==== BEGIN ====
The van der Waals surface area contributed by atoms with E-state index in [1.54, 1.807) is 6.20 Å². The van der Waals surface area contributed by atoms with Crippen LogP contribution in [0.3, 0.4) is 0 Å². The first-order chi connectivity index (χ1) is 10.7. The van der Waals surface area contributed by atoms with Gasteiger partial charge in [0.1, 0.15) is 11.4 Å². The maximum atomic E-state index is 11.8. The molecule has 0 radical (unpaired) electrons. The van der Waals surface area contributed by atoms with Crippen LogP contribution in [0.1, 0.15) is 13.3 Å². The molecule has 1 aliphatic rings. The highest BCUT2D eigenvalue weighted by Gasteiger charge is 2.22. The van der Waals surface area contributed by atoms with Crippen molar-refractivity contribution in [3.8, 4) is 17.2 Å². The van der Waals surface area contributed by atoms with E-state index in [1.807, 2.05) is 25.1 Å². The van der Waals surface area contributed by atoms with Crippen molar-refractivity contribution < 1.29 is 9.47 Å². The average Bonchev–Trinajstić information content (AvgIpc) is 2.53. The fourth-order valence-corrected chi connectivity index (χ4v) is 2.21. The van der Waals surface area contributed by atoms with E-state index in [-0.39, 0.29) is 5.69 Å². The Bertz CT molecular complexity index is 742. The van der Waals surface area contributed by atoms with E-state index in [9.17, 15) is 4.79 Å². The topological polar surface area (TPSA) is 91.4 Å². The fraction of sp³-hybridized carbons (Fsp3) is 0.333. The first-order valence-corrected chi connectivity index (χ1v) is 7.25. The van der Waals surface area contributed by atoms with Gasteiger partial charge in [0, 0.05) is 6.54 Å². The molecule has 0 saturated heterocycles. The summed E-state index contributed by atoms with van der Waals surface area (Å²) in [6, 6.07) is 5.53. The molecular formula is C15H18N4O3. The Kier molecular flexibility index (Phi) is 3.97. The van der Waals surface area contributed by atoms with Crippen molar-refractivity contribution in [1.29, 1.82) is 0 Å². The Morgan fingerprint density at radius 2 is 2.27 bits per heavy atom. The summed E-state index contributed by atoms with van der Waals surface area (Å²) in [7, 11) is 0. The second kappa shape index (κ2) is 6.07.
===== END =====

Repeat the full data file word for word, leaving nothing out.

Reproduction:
The van der Waals surface area contributed by atoms with E-state index in [1.54, 1.807) is 6.20 Å². The van der Waals surface area contributed by atoms with Crippen LogP contribution in [0.3, 0.4) is 0 Å². The first-order chi connectivity index (χ1) is 10.7. The van der Waals surface area contributed by atoms with Gasteiger partial charge in [0.1, 0.15) is 11.4 Å². The maximum atomic E-state index is 11.8. The molecule has 0 radical (unpaired) electrons. The van der Waals surface area contributed by atoms with Crippen LogP contribution in [0.1, 0.15) is 13.3 Å². The molecule has 1 aliphatic rings. The highest BCUT2D eigenvalue weighted by Gasteiger charge is 2.22. The van der Waals surface area contributed by atoms with Crippen molar-refractivity contribution in [3.8, 4) is 17.2 Å². The van der Waals surface area contributed by atoms with E-state index in [1.807, 2.05) is 25.1 Å². The van der Waals surface area contributed by atoms with Crippen molar-refractivity contribution < 1.29 is 9.47 Å². The average Bonchev–Trinajstić information content (AvgIpc) is 2.53. The fourth-order valence-corrected chi connectivity index (χ4v) is 2.21. The van der Waals surface area contributed by atoms with E-state index in [-0.39, 0.29) is 5.69 Å². The Bertz CT molecular complexity index is 742. The van der Waals surface area contributed by atoms with E-state index in [9.17, 15) is 4.79 Å². The topological polar surface area (TPSA) is 91.4 Å². The fraction of sp³-hybridized carbons (Fsp3) is 0.333. The first-order valence-corrected chi connectivity index (χ1v) is 7.25. The van der Waals surface area contributed by atoms with Gasteiger partial charge in [0, 0.05) is 6.54 Å². The molecule has 0 saturated heterocycles. The summed E-state index contributed by atoms with van der Waals surface area (Å²) in [6, 6.07) is 5.53. The molecular formula is C15H18N4O3. The Kier molecular flexibility index (Phi) is 3.97. The van der Waals surface area contributed by atoms with Crippen molar-refractivity contribution in [1.29, 1.82) is 0 Å². The Morgan fingerprint density at radius 2 is 2.27 bits per heavy atom. The summed E-state index contributed by atoms with van der Waals surface area (Å²) in [7, 11) is 0. The second kappa shape index (κ2) is 6.07.